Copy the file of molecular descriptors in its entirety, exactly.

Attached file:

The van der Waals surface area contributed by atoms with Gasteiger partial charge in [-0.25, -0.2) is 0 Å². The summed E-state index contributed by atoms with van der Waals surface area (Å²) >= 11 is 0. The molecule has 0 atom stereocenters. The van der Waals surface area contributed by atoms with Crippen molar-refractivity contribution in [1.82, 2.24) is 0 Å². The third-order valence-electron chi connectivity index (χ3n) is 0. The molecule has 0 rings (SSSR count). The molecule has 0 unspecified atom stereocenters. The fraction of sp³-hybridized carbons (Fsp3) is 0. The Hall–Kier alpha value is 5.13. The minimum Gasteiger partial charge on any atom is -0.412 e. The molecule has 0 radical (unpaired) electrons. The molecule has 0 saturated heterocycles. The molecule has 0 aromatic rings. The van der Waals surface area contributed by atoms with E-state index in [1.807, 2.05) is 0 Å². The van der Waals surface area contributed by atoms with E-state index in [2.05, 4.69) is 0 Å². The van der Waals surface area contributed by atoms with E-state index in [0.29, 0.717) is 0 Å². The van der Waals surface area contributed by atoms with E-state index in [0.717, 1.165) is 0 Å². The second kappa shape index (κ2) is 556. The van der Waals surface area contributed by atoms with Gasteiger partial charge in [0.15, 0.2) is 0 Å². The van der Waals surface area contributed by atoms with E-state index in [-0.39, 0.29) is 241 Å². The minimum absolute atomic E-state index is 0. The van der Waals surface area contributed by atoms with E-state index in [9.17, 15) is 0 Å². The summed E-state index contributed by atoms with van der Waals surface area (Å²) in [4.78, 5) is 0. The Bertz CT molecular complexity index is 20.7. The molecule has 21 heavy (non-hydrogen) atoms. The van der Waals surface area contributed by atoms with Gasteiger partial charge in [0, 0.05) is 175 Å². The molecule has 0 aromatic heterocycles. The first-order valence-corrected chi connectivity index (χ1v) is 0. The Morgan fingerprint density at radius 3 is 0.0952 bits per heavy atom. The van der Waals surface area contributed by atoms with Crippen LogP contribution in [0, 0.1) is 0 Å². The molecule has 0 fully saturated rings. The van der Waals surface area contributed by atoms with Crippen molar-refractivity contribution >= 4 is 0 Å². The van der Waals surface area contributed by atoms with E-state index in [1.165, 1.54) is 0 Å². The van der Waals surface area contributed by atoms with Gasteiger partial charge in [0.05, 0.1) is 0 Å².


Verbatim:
The van der Waals surface area contributed by atoms with Gasteiger partial charge in [-0.25, -0.2) is 0 Å². The summed E-state index contributed by atoms with van der Waals surface area (Å²) >= 11 is 0. The molecule has 0 atom stereocenters. The van der Waals surface area contributed by atoms with Crippen molar-refractivity contribution in [1.82, 2.24) is 0 Å². The third-order valence-electron chi connectivity index (χ3n) is 0. The molecule has 0 rings (SSSR count). The molecule has 0 unspecified atom stereocenters. The fraction of sp³-hybridized carbons (Fsp3) is 0. The Hall–Kier alpha value is 5.13. The minimum Gasteiger partial charge on any atom is -0.412 e. The molecule has 0 radical (unpaired) electrons. The molecule has 0 saturated heterocycles. The molecule has 0 aromatic rings. The van der Waals surface area contributed by atoms with E-state index in [1.807, 2.05) is 0 Å². The van der Waals surface area contributed by atoms with E-state index in [2.05, 4.69) is 0 Å². The van der Waals surface area contributed by atoms with E-state index in [0.29, 0.717) is 0 Å². The van der Waals surface area contributed by atoms with E-state index in [0.717, 1.165) is 0 Å². The second kappa shape index (κ2) is 556. The van der Waals surface area contributed by atoms with Gasteiger partial charge in [0.15, 0.2) is 0 Å². The van der Waals surface area contributed by atoms with E-state index in [-0.39, 0.29) is 241 Å². The minimum absolute atomic E-state index is 0. The van der Waals surface area contributed by atoms with E-state index in [9.17, 15) is 0 Å². The summed E-state index contributed by atoms with van der Waals surface area (Å²) in [4.78, 5) is 0. The Bertz CT molecular complexity index is 20.7. The molecule has 21 heavy (non-hydrogen) atoms. The van der Waals surface area contributed by atoms with Gasteiger partial charge in [0, 0.05) is 175 Å². The molecule has 0 aromatic heterocycles. The first-order valence-corrected chi connectivity index (χ1v) is 0. The Morgan fingerprint density at radius 3 is 0.0952 bits per heavy atom. The van der Waals surface area contributed by atoms with Crippen LogP contribution in [0, 0.1) is 0 Å². The molecule has 0 fully saturated rings. The van der Waals surface area contributed by atoms with Crippen molar-refractivity contribution >= 4 is 0 Å². The van der Waals surface area contributed by atoms with E-state index in [1.165, 1.54) is 0 Å². The van der Waals surface area contributed by atoms with Gasteiger partial charge in [0.05, 0.1) is 0 Å².